Getting ready for a big job interview? Congratulations! You’ve already accomplished something amazing. You stood out among the crowd of candidates whose resumes flooded the inbox of your prospective boss. Now it’s time to win in the next round of competition. That requires some well-thought-out preparation. Fashion search firms in NYC indicate that it’s not enough to show up in the right attire, ready to talk about yourself and your qualifications—those things are givens. You’ll be in a much better position to advance to the “semi-finals” if you prepare to ask the right questions.
Do Your Homework
Start your job prep by researching the company to get a feel for the company’s history. Look for details like how long they’ve been in business and how they position themselves. The website should give you plenty of information, including some type of mission statement, or at least an “about us” page to indicate their values, priorities, and goals, and how they view the future.
Notice the language used to describe the company and their products or services—this is the company’s voice. Is it formal and “corporate,” or more casual and trendy? Don’t try to imitate the company voice. It’s more important to be yourself, but keep it in mind, and then take your cues from the interviewer when responding to their questions. Look over information on the site about the team, the executives, or anything that indicates what they value in their top employees. Read their news or press page to be current on company milestones and achievements, and do an online search for background they might choose to leave off the page. If there are past serious problems at this company, you’ll want to know about them in advance.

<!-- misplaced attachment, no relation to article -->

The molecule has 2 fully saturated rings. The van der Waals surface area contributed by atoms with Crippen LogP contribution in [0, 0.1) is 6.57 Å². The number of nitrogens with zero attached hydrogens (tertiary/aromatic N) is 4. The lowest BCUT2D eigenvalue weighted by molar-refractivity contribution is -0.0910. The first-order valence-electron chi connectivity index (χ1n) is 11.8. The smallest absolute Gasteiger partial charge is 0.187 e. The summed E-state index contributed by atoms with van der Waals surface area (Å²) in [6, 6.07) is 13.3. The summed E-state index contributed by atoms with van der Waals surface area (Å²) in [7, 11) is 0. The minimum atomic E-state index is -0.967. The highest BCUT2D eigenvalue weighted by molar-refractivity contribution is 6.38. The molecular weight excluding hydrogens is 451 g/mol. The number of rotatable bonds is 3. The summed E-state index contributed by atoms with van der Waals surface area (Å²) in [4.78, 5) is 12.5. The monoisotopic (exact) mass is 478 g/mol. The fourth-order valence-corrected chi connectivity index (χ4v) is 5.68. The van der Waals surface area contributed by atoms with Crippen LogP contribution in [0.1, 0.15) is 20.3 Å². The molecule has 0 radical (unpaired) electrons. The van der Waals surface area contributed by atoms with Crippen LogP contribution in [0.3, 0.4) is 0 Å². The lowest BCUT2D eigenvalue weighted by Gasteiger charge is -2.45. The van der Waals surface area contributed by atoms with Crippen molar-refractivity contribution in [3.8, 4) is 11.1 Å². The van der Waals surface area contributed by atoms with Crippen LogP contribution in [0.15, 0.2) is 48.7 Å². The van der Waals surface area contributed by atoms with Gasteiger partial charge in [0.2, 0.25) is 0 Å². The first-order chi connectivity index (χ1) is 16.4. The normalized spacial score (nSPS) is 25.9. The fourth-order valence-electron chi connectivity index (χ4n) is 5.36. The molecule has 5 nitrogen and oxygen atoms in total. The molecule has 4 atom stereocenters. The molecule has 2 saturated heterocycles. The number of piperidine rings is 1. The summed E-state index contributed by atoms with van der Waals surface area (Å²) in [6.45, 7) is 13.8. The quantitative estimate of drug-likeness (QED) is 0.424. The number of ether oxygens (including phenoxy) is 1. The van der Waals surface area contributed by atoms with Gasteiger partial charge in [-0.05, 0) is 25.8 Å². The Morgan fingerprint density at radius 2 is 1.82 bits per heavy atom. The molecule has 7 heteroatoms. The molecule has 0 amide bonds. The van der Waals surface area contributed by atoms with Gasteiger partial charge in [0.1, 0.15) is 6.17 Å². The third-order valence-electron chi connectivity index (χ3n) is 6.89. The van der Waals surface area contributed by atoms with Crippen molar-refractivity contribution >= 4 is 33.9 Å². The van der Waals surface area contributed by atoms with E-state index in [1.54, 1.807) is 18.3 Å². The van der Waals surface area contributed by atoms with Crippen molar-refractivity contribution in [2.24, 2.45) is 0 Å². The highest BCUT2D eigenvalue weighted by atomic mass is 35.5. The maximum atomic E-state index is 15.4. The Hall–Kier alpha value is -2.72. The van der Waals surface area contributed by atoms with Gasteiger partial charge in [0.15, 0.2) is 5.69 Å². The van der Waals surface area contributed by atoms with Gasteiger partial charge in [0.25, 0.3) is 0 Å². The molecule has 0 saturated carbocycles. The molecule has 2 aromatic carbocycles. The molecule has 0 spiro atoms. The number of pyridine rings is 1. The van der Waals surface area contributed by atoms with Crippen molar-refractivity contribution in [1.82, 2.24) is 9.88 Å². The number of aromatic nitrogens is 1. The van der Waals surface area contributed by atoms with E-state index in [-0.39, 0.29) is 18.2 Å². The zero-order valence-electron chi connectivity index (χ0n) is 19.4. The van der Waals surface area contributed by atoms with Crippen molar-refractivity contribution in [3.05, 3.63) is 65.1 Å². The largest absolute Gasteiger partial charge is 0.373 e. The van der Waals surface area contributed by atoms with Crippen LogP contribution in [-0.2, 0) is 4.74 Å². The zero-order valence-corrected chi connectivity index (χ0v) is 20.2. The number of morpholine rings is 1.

Prepare Your Questions
You know the interviewer will have lots of questions for you. If you work through a fashion recruitment agency in NYC, like The Fashion Network, you can ask for coaching to make sure you are fully prepared for an interview. Some larger companies will have you speak to more than one person, often starting with a screener, who then turns you over to the supervisor of the open position. The first-stage interview is typically a nuts-and-bolts focus, reviewing points on your resume, and raising any questions about incomplete information. When you move on to the key decision-maker, you’ll encounter more challenging questions that ask you to present yourself and your skills in some depth, indicating how you could contribute to the company’s success, and why you are qualified to do the job. At some point, the interviewer should ask if you have any questions. If they don’t, and the interview seems to be coming to a close, suggest that you’d like to ask a few questions.
Why Ask Questions?
The best fashion staffing agencies in NYC work to match you with the right job openings for your skills, so you are ahead of the game when you arrive for an interview. Make the most of this advantage by asking the most effective questions. There are three essential reasons to ask questions. First, by asking the right ones, you dig a little deeper to elicit crucial information about the job and the company, a valuable resource that can help you determine if this is really the job and the employer you want. After all, you are interviewing them at the same time as they are interviewing you. You’ll also learn more about how to succeed if you do nab the job.